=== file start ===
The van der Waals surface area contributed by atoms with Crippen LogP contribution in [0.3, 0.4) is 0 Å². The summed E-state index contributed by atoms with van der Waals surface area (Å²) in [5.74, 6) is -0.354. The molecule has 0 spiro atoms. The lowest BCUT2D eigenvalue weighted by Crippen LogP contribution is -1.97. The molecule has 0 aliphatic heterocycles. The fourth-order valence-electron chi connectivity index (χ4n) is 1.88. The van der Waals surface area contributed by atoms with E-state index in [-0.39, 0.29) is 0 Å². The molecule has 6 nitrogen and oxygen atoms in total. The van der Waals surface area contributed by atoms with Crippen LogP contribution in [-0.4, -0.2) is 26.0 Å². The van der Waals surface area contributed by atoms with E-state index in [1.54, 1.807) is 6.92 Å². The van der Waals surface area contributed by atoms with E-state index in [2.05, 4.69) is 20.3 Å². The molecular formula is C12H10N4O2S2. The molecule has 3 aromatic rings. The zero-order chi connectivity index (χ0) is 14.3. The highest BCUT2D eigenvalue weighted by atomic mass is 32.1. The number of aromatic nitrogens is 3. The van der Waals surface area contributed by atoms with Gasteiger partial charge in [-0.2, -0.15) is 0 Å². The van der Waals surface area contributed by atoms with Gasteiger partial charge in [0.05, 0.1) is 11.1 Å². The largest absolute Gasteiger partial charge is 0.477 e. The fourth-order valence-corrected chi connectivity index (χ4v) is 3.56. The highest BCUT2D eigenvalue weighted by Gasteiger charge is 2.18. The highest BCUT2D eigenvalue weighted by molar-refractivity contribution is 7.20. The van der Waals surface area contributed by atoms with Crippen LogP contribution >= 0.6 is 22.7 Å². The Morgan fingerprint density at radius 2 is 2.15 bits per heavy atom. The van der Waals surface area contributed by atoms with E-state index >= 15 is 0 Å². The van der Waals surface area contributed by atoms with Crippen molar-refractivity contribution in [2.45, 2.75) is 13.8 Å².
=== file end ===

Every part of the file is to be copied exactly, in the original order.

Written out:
The van der Waals surface area contributed by atoms with Crippen LogP contribution in [0.3, 0.4) is 0 Å². The summed E-state index contributed by atoms with van der Waals surface area (Å²) in [5.74, 6) is -0.354. The molecule has 0 spiro atoms. The lowest BCUT2D eigenvalue weighted by Crippen LogP contribution is -1.97. The molecule has 0 aliphatic heterocycles. The fourth-order valence-electron chi connectivity index (χ4n) is 1.88. The van der Waals surface area contributed by atoms with E-state index in [-0.39, 0.29) is 0 Å². The molecule has 6 nitrogen and oxygen atoms in total. The van der Waals surface area contributed by atoms with Crippen LogP contribution in [-0.4, -0.2) is 26.0 Å². The van der Waals surface area contributed by atoms with E-state index in [1.54, 1.807) is 6.92 Å². The van der Waals surface area contributed by atoms with E-state index in [2.05, 4.69) is 20.3 Å². The molecular formula is C12H10N4O2S2. The molecule has 3 aromatic rings. The zero-order chi connectivity index (χ0) is 14.3. The highest BCUT2D eigenvalue weighted by atomic mass is 32.1. The number of aromatic nitrogens is 3. The van der Waals surface area contributed by atoms with Gasteiger partial charge in [-0.2, -0.15) is 0 Å². The van der Waals surface area contributed by atoms with Gasteiger partial charge in [0.05, 0.1) is 11.1 Å². The largest absolute Gasteiger partial charge is 0.477 e. The fourth-order valence-corrected chi connectivity index (χ4v) is 3.56. The highest BCUT2D eigenvalue weighted by Gasteiger charge is 2.18. The highest BCUT2D eigenvalue weighted by molar-refractivity contribution is 7.20. The van der Waals surface area contributed by atoms with Crippen LogP contribution >= 0.6 is 22.7 Å². The Morgan fingerprint density at radius 2 is 2.15 bits per heavy atom. The van der Waals surface area contributed by atoms with E-state index >= 15 is 0 Å². The van der Waals surface area contributed by atoms with Crippen molar-refractivity contribution in [2.45, 2.75) is 13.8 Å².